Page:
Art or not? Burley Banksy’s art boxes painted over in Rothwell
BT says we can’t have nice things anymore
Outrage sparked amongst Leeds locals this week when the artist (and legend) Burley Banksy’s public work was threatened by telecommunications company BT.
Burley Banksy (Andy McVeigh) is best known for brightening up residential areas here in Leeds, by painting over previously unnoteworthy, plain green electricity boxes. His designs are artful, ironic, and often based on local culture. Some are dedicated to the memory of friends and family.
The Tab Leeds spoke to Burley Banksy who said that painting original designs on the local electricity boxes is incredibly important to him: “It’s my therapy! I started doing it for my struggling mental health. I’d never done any art before and found it really took my mind off lots of bad things that were happening all at once.”
It’s not only a project of personal importance as the art boxes are now widely loved by the local Leeds community. Burley Banksy continues to craft these public designs because “so, so, so many people seem to love it, they say it brightens their day, their kids love it, it’s become a positive part of the landscape, people have even said helps them with THEIR mental health.”
He adds that the art boxes have now even become Pokémon Stops (although he good-naturedly admits that he’s still not sure what those are).
Burley resident Dani, 24, told The Leeds Tab: “I love the art boxes specifically because it draws together a lot of different styles and ideas – and because it’s not something I’ve seen anywhere else! It’s a super creative thing that Andy does and especially the Leeds-themed boxes.”
“I don’t follow football so they aren’t sentimental to me, but I love the sense of community it gives!” Dani added: “In the lockdowns, I would plan my route so I could walk past as many as possible as they just made me smile.”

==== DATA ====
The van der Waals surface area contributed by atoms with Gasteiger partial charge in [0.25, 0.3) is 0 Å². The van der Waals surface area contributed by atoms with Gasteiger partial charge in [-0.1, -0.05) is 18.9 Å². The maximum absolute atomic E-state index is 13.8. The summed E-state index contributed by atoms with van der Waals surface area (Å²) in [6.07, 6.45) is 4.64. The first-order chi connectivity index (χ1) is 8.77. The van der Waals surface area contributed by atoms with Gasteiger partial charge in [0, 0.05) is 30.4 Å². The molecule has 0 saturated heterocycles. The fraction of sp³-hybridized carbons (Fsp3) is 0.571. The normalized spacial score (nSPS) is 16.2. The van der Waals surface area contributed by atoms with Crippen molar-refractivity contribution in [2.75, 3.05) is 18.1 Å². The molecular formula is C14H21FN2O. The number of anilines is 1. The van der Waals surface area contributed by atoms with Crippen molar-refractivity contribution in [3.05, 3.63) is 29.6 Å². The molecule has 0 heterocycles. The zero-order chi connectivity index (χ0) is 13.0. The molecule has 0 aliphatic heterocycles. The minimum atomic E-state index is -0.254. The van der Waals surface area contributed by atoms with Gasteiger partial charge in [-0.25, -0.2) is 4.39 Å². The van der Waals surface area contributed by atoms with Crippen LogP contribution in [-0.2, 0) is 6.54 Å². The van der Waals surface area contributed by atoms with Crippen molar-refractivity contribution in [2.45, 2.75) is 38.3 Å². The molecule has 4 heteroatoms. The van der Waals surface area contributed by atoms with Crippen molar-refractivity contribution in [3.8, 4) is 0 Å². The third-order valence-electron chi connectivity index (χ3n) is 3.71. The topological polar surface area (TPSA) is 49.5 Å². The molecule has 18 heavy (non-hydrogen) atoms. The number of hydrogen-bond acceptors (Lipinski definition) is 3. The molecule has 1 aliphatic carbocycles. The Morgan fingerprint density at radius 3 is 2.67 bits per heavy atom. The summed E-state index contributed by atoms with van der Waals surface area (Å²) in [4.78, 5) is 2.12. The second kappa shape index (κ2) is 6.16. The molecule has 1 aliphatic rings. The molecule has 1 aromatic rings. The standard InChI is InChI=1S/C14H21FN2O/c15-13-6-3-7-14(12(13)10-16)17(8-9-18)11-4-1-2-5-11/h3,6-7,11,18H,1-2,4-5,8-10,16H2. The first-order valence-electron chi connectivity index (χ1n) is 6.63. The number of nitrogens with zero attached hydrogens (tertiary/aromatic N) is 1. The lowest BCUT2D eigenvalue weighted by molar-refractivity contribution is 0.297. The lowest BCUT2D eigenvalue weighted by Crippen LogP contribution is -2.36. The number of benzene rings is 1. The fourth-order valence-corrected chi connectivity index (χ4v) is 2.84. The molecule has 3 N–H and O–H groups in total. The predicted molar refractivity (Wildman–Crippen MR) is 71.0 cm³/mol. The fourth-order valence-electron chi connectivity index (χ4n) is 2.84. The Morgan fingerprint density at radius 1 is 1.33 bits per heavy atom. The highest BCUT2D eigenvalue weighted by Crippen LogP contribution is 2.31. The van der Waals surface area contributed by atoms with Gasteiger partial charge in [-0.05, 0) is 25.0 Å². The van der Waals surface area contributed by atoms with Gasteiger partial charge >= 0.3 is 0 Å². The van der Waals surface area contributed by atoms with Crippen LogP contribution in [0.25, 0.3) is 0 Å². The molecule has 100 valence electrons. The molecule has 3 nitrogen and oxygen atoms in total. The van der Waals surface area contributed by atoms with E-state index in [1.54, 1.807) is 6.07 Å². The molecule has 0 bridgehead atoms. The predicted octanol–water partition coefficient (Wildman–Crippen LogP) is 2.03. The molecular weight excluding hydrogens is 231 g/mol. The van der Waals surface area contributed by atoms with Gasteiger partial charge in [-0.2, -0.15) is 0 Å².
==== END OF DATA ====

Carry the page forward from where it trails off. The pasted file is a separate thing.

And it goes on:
Burley Banksy states that he had permission from both BT and Virgin Media to paint their local electricity boxes (Virgin has continued to approve his designs). He was shocked when some of his designs were destroyed this week, including the ‘You look nice today, Rothwell’ box and the ‘Rothwell Mix Tape’ boxes, which were both covered up without warning by BT.
Leeds locals were outraged, showing support across the internet. A petition has been launched by Leeds resident Julia Rothwell, aiming to be granted allowance for the boxes to be repainted. It reflects the local sentiment towards Burley Banksy’s work: “After a tough year (to put it mildly) most residents of Rothwell have been over the moon to see local artist, Burley Banksy, creating artwork on BT boxes around the area. It’s a wonderful gesture of kindness that has been bringing a smile in difficult times,” the petition page states. “We’d like to demonstrate to BT that the overwhelming majority of residents loved the art and we’d like to show the talented Burley Banksy that we support his work.” As of today, the petition has over 1500 signatures.
We asked Dani what she thought of BT’s move. “I don’t understand what the issue is at all,” she told The Leeds Tab. “The only problem Andy has had in recent times was when some Manchester football supporters threw black paint over them, I wonder if the complaints have come from those who support other teams.”
“It was just so strangely cruel! Why would someone want to ruin something that is so positive and gives a sense of community, especially during the pandemic when we’re arguably more separate (distancing-wise) than ever?”
Burley Banksy claims to know why his art was targeted, after speaking to Local Counsellor Stewart Golton about the matter recently. Golton says that BT decided to remove Burley Banksy’s art after receiving three complaints about them. A whole three. When contacted by The Leeds Tab, Golton said:
Burley Banksy says that BT have still threatened to paint over the remaining box designs, and have also hinted at issuing him with a fine. “Hopefully BT will reverse this PR disaster they’ve created for themselves,” Burley Banksy concluded. Luckily, this hasn’t dampened his artistic spirit; will he continue to create the electricity box designs? “Yes!”
Counsellor Golton also holds hope for the future of public art in the Rothwell area: “Hopefully, the controversy raised on this issue will spark a wider appreciation and involvement in creating public art in our area, and the local councillors hope to develop this idea over the summer.”
Leeds is best known for its unique community spirit and street art; it’s something that we hope is not lost.
The Tab Leeds reached out to multiple representatives from BT and their child company Openreach (which manages the electricity boxes), but no statements were provided.